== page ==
Buying a home in Singapore is a substantial financial commitment that almost everyone goes through at some point. Whether you’re a newly married couple or single, purchasing an HDB flat or private property, it’s advantageous to understand how a housing loan works in Singapore.
Understanding them can help you spend less on your property, ultimately contributing to better resale gains and keeping your home affordable.
Read on to find out what you need to know about home loans in Singapore.
What is a home loan?
An HDB loan or home loan is money borrowed from HDB or the bank to help you buy your property. For HDB flats, you may also be able to tap on housing loans at a concessionary interest rate, subject to HDB’s criteria.
With a home loan:
- Your property is used as collateral for the loan
- The amount granted is based on eligibility
- The loan is disbursed after the downpayment is made when you pay the remaining purchase price to the seller.
- Interest is charged from the first disbursement
You have to use a bank loan for private property and ECs, as HDB does not provide loans. In addition, some buyers may not qualify for an HDB loan, even if they’re buying a flat. These buyers will have to use a bank loan.
How to qualify for a home loan?
HDB and the banks will have their eligibility criteria for prospective borrowers. These include:
- Minimum monthly income
- Buyer’s minimum and maximum age
- Loan quantum
- Residency status
- Fulfilment of the Monetary Authority of Singapore’s property loan rules and HDB’s/the bank’s internal credit requirements
If you are self-employed or do not have a regular income, you must demonstrate the ability to service monthly instalments to be eligible for a loan. Each lender will assess your eligibility based on its criteria.
If you are a foreigner, note that Singapore banks are also subject to Know Your Customer (KYC) and other compliance issues; they may require additional documentation and proof.
An Approval In-Principle (AIP) is a great way to kick off the process as it is a way to gauge how much a bank will lend you based on your income and current liabilities before committing to a property purchase. You can consider whether you can afford to service the monthly repayment instalments. You will not need an Option To Purchase to apply for one, and all it involves is providing your income-related documents to a bank for assessment.
Two other important considerations are the Mortgage Servicing Ratio (MSR) and Total Debt Servicing Ratio (TDSR).
Note that an AIP is not binding; the approved loan amount may differ from AIP after the bank processes the application.
Mortgage Servicing Ratio (MSR)
The mortgage servicing ratio (MSR) refers to the portion of a borrower’s gross monthly income that goes towards repaying all property loans, including the loan being applied for.
MSR is capped at 30% of a borrower’s gross monthly income.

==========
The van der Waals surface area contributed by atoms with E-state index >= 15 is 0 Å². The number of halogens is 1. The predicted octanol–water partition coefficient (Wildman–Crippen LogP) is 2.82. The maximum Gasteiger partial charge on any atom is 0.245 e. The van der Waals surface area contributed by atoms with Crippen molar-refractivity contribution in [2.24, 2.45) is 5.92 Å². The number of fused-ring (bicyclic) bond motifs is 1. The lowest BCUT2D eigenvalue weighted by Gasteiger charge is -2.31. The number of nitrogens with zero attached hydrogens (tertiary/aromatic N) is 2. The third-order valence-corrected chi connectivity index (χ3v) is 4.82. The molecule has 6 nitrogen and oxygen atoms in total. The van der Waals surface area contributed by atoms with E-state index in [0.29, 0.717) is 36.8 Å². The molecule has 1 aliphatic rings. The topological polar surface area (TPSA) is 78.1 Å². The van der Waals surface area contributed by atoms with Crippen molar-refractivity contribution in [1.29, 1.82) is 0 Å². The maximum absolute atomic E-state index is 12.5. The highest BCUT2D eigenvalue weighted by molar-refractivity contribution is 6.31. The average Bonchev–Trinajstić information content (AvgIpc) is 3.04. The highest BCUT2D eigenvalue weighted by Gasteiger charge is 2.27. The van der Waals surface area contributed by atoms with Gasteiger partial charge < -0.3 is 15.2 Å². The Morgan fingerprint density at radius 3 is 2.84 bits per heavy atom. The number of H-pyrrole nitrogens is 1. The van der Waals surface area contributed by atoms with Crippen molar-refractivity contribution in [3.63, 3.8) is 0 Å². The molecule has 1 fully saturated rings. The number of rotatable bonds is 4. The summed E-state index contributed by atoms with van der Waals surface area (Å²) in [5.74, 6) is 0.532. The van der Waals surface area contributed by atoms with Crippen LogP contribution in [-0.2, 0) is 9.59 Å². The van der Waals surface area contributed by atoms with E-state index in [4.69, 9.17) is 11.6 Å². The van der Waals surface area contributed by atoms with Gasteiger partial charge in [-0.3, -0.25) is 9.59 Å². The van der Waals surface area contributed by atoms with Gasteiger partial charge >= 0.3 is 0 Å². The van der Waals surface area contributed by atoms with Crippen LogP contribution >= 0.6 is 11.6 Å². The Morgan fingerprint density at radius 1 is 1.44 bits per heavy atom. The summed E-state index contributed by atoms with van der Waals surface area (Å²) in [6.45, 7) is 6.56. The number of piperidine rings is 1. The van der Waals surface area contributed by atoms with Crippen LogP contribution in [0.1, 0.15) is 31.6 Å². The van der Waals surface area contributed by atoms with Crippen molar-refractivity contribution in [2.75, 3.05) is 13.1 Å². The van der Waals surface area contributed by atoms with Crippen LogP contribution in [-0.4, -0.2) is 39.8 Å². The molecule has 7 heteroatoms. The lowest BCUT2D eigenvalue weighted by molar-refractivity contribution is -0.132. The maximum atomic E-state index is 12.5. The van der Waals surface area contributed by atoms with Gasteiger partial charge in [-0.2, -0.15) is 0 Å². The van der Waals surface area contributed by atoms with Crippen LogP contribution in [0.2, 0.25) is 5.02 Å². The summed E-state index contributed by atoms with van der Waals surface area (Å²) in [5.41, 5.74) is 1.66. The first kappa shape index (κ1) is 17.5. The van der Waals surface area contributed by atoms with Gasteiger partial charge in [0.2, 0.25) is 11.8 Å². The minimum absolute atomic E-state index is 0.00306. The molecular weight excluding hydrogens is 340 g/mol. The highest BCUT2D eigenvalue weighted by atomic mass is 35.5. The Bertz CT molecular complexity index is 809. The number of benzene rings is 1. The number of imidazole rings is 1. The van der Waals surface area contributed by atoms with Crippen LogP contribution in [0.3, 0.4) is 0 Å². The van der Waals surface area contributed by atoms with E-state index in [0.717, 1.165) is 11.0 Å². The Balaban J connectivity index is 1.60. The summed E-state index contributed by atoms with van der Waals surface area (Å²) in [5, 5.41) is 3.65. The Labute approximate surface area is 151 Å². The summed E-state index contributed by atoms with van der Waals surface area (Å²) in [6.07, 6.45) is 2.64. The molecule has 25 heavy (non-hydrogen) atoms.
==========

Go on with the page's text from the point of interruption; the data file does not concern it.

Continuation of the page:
It applies only to housing loans for the purchase of an HDB flat or an executive condominium where the minimum occupation period of the executive condominium has not expired.
When calculating MSR, FIs are to take into consideration:
- All the borrower’s property loans.
- At least 20% of the monthly debt obligation for any property loan where the borrower is a guarantor.
To calculate a borrower’s MSR, use the following formula:
(Monthly repayment instalments for all property loans / Gross Monthly Income) x 100% ≤ 30%
Total Debt Servicing Ratio (TDSR)
Many home buyers ask if the MSR is the same as the Total Debt Servicing Ratio (TDSR). The answer is no. The TDSR limits the amount you can spend on your monthly debt repayments (student loans, car loans, personal loans, etc.) to 55% of your gross monthly income.
These debt repayments include all loans you take, including (but not limited to) your mortgage. So this means if you have other outstanding loans (like car loans, credit card bills, or personal loans), it will all count in the 55%.
As mentioned, the MSR only applies to HDB flat and EC purchases. If you’re buying private properties, you only need to consider TDSR. Check out the Total Debt Servicing Ratio Calculator to determine how much you can borrow.
With a more restrictive mortgage framework in place today, do note that the following will also apply to your home loan:
The maximum loan tenure for housing loans is capped at:
- 30 years for HDB flats.
- 35 years for non-HDB properties.
Loan-to-Value Ratio (LTV)
The loan-to-value (LTV) ratio defines the maximum amount property buyers can borrow, whether the loan is from HDB or a bank. LTV ratios are implemented as a safeguard against over-leveraging by borrowers.
- HDB Loan LTV – Up to 85% of the purchase price/property value
- Bank Loan LTV – Up to 75% of the purchase price/property value
- Factors that may affect your LTV – The property’s lease, location and condition, your age and credit score
Types of Housing Loans in Singapore
After you’ve decided on the property, you’d like to purchase. The next step is to determine how to finance it.
- If you’re buying an HDB flat, you can choose to take an HDB Concessionary Housing Loan or a bank loan.
- If you’re buying an EC or private property, you can only choose a bank loan.